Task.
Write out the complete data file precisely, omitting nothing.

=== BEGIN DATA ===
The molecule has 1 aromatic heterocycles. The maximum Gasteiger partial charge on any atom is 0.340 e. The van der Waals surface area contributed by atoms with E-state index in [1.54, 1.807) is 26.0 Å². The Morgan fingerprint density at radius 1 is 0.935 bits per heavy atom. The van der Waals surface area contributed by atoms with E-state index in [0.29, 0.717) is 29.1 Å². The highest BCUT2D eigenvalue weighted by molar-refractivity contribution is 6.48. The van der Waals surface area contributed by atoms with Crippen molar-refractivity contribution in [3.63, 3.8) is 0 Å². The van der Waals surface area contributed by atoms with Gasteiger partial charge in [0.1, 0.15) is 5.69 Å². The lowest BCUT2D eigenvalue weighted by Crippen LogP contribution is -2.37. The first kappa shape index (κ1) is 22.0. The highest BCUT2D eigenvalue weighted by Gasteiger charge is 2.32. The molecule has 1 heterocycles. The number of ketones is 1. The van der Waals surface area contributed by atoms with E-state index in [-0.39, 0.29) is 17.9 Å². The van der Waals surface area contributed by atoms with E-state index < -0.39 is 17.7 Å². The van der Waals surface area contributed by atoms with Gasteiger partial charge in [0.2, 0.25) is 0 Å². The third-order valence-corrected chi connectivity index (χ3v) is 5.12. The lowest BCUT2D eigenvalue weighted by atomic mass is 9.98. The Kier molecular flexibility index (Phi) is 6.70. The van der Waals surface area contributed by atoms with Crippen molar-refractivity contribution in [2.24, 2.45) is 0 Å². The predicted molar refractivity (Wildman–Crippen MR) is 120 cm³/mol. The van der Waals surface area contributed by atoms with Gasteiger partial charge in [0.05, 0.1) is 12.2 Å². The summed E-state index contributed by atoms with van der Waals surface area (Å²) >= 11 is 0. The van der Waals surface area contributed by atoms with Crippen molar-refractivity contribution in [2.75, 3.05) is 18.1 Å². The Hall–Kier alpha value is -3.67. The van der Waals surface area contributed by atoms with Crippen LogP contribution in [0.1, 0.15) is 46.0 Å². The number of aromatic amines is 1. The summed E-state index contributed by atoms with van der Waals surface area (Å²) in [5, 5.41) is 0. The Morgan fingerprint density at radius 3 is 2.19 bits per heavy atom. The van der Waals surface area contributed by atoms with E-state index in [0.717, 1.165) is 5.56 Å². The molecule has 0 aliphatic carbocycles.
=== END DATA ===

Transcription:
The molecule has 1 aromatic heterocycles. The maximum Gasteiger partial charge on any atom is 0.340 e. The van der Waals surface area contributed by atoms with E-state index in [1.54, 1.807) is 26.0 Å². The Morgan fingerprint density at radius 1 is 0.935 bits per heavy atom. The van der Waals surface area contributed by atoms with E-state index in [0.29, 0.717) is 29.1 Å². The highest BCUT2D eigenvalue weighted by molar-refractivity contribution is 6.48. The van der Waals surface area contributed by atoms with Crippen molar-refractivity contribution in [3.63, 3.8) is 0 Å². The van der Waals surface area contributed by atoms with Gasteiger partial charge in [0.1, 0.15) is 5.69 Å². The lowest BCUT2D eigenvalue weighted by Crippen LogP contribution is -2.37. The first kappa shape index (κ1) is 22.0. The highest BCUT2D eigenvalue weighted by Gasteiger charge is 2.32. The molecule has 1 heterocycles. The number of ketones is 1. The van der Waals surface area contributed by atoms with E-state index in [-0.39, 0.29) is 17.9 Å². The van der Waals surface area contributed by atoms with E-state index < -0.39 is 17.7 Å². The van der Waals surface area contributed by atoms with Gasteiger partial charge in [0.2, 0.25) is 0 Å². The third-order valence-corrected chi connectivity index (χ3v) is 5.12. The lowest BCUT2D eigenvalue weighted by atomic mass is 9.98. The Kier molecular flexibility index (Phi) is 6.70. The van der Waals surface area contributed by atoms with Crippen molar-refractivity contribution in [2.24, 2.45) is 0 Å². The predicted molar refractivity (Wildman–Crippen MR) is 120 cm³/mol. The van der Waals surface area contributed by atoms with Gasteiger partial charge in [0.05, 0.1) is 12.2 Å². The summed E-state index contributed by atoms with van der Waals surface area (Å²) >= 11 is 0. The van der Waals surface area contributed by atoms with Crippen molar-refractivity contribution in [2.75, 3.05) is 18.1 Å². The Hall–Kier alpha value is -3.67. The van der Waals surface area contributed by atoms with Crippen LogP contribution in [0.1, 0.15) is 46.0 Å². The number of aromatic amines is 1. The summed E-state index contributed by atoms with van der Waals surface area (Å²) in [5, 5.41) is 0. The Morgan fingerprint density at radius 3 is 2.19 bits per heavy atom. The van der Waals surface area contributed by atoms with E-state index in [0.717, 1.165) is 5.56 Å². The molecule has 0 aliphatic carbocycles.